From drawings of just-discovered Pacific islands by James Cook and a (very) rough map of Victoria Falls by David Livingstone, to annotated diagrams of exotic fish by Alexander von Humboldt and stunning watercolours of birds by John James Audubon, in Explorer’s Sketchbooks, published this week by Thames & Hudson, co-editors Kari Herbert and Huw Lewis-Jones present a truly dazzling array of journal entries by people whose travels changed the world. Other highlights include Ed Hillary and George Lowe’s Everest diaries from 1953 and Scott and Shackleton’s Antarctic journals. There’s is also a drawing of a tree frog, made in the Malay Archipelago by Alfred Russel Wallace shortly before he came up with the theory of evolution, accompanied by the somewhat understated note “This is, I believe, the first instance known of a “‘flying frog.’”
Leafing through the book’s lavishly-illustrated pages, however, you can’t help but wonder: now that anyone who has enough cash can hop on a plane to wherever they want, snap an exotic-looking picture with a digital camera and upload it to Twitter in the blink of an eye, replete with witty caption, have we become less able to fully appreciate the world around us? Is there still something to be said for the slower, more thoughtful process of recording our experiences by hand, using good, old fashioned paper and ink? It’s something Herbert and Lewis-Jones touch upon in their introduction to the book, when they ask: “Have we lost the narrative art of travel?”
“It is often said that the skill of letter writing is dead,” they continue. “In a world of email and instant communication it would be fair to think that the practice of keeping a journal has disappeared too. This is an age of travel blogs and endless Twitter feeds, a new kind of daily note-making perhaps... Digital information is uploaded by satellite in even the most inaccessible environments, relegating pencil marks to the past, some say. Pixels have replaced paintings. Can this be true?”
Rather than simply leave that question hanging, they have commissioned five contemporary journal-keepers to contribute to the book, and so, in between William Burchell’s painstakingly-measured drawings of white rhinos and Bruce Chatwin’s carefree doodles and hard-to-fathom snippets of text, we discover that, while journal-keeping may now be a largely digital pastime for most people, for serious explorers – some of them, anyway – the old ways are still the best.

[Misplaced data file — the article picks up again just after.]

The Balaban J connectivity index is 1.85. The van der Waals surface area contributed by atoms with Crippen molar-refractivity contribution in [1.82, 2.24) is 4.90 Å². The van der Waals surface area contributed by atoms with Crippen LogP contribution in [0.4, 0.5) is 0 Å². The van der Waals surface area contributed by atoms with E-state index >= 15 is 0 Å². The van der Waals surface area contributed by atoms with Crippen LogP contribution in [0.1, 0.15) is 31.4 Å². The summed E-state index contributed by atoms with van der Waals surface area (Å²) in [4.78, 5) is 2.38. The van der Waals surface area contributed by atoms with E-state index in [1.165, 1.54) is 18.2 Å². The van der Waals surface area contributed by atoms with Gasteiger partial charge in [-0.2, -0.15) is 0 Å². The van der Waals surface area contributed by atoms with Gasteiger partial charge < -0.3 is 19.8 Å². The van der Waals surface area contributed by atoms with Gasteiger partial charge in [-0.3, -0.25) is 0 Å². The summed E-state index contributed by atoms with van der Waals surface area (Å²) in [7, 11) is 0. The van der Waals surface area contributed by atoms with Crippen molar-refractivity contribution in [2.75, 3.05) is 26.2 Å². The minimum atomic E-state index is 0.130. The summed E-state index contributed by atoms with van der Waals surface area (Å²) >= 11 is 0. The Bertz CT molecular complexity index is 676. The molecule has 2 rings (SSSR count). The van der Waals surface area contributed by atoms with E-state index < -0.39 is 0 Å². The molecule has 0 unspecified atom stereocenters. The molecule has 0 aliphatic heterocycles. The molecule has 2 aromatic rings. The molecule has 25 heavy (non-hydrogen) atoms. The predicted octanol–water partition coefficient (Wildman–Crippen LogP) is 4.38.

In some cases, this love of journals is purely down to practicalities. While researching penguins in the high Antarctic, polar ecologist David Ainley quickly discovered that his most important tools were his notebooks, his pencils, and a knife with which to keep the pencils sharp. At the ferociously low temperatures in which he commonly works, he writes, “any ink in a pen is usually freezing... and any sort of electronic device just would not work.” After nearly mislaying one of his journals while attempting to catch a skua in a net, Ainley also came to realise that his journals were “un-losable” and so he set out to make them more visible, first by covering them in brightly-covered tape; later by purchasing journals with eye-wateringly bright orange covers from Forestry Suppliers Inc. Not quite as elegant as a black leather Chatwin Moleskine, perhaps, but a whole lot easier to find in the middle of a mostly-monochrome penguin colony.
It is the artist and explorer Tony Foster, however, who probably comes closest to nailing the benefits of the travel journal. Given that he is a visual artist, you might expect his notebooks to contain nothing but sketches and paintings, but he is just as reliant on the written word. “I try to absorb everything around me,” he writes. “I rarely take a camera, but the one thing I’m certain to use is my journal. I find I must make notes every day, adding context to the ever-changing experience. All the small, mundane details are worth recording... Though it’s raining, you’re exhausted at day’s end, it’s getting dark or nothing seems to have happened at all, pick up a pencil and make your mark on the page. Even the most terrible conditions are never boring; so scribble something down; anything at all.” n
Explorers’ Sketchbooks: The Art of Discovery & Adventure, eds Huw Lewis-Jones and Kari Herbert, is published by Thames & Hudson on
29 September, £29.99